Ask Amy: Client Faces Therapist Crush
What do you do when your confidante becomes your crush?
Dear Amy: I’m a heterosexual woman.
Over the course of my life, there have been a couple of instances where women were attracted to me, but when they realized what was happening, I think they got scared and backed off. I didn’t stop them.
I’ve been seeing a therapist for quite some time, and I realize I’m attracted to her.
I know you will say this is transference, but I don’t think so.
My therapist and I are both in our 70s and we have a lot in common.
She has even said to me that she considers me a friend, as well as a client.
I do obsess about her, wishing we could do things together outside of therapy. She knows there’s something I’m obsessing about, but I told her I couldn’t talk about it with her.
It is absolutely driving me crazy, but I can’t help what I feel.
I don’t know what to do.
I can’t stop therapy because I would miss her so much, and there are some other things I’m trying to work through. But the more I see her, the more it hurts to know that I can’t see her outside of the office.
What are your thoughts on this?
– Anonymous in NC
Dear Anonymous: Your attraction to your therapist is greatly affecting your therapeutic work. Your obsession is actually keeping you in therapy because you want to continue to spend time with your therapist, so it is possible that you aren’t bringing up this or the “other things” you are trying to work through because you want to delay the possibility of graduating.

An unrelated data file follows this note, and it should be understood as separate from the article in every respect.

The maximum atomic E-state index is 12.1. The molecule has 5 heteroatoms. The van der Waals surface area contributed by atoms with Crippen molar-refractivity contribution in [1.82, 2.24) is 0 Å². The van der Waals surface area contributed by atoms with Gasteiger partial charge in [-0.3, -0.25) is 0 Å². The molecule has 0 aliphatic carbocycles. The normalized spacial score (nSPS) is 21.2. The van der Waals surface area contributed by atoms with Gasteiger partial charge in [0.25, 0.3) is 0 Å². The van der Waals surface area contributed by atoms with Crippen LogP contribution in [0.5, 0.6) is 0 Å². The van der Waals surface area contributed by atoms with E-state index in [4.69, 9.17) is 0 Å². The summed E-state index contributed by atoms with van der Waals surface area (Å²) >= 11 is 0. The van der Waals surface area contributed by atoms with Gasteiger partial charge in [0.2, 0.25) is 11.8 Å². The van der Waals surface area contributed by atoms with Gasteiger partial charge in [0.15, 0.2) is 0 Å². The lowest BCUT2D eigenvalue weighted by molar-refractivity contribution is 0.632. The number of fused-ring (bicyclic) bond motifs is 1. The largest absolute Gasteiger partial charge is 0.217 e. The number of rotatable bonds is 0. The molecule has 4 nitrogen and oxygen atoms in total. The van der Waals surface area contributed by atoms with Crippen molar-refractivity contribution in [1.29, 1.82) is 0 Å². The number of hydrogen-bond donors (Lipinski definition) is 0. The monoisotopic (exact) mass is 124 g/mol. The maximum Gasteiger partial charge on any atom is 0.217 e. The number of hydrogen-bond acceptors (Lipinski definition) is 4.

The reasons you can’t discuss this are also the reasons why you must discuss this.
I have read through the lengthy ethics rules regarding sexual relationships between therapist and client set out by the American Psychological Association (APA.org), which are all designed to protect the client from harm.
Reasons to discuss this now – in therapy — are: This speaks to a core aspect of your sexuality.
It is affecting the other work you are determined to do.
And – in my opinion, anyway – it is unfair to your therapist, both as a clinician and as a fellow human being to withhold this important information. It involves her, after all.
The ethical guidelines are extremely clear regarding relationships between therapist and clients. Once you stop being a client, however, the rules – while still designed to protect you – loosen somewhat. The recommendation is that a therapist wait at least two years after the professional relationship has ceased before engaging in an intimate relationship.
The burden is on the therapist to make a decision that won’t harm you. She can’t begin to assess this aspect of your work together until you disclose how you feel.
In the tradition of the great personal advice columnists, Chicago Tribune’s Amy Dickinson is a plainspoken straight shooter who relates to readers of all ages. She answers personal questions by addressing issues from both her head and her heart. A solid reporter, Dickinson researches her topics to provide readers with informed opinions and answers. Ask Amy, P.O. Box 194, Freeville, NY 13068
© 2021 by Amy Dickinson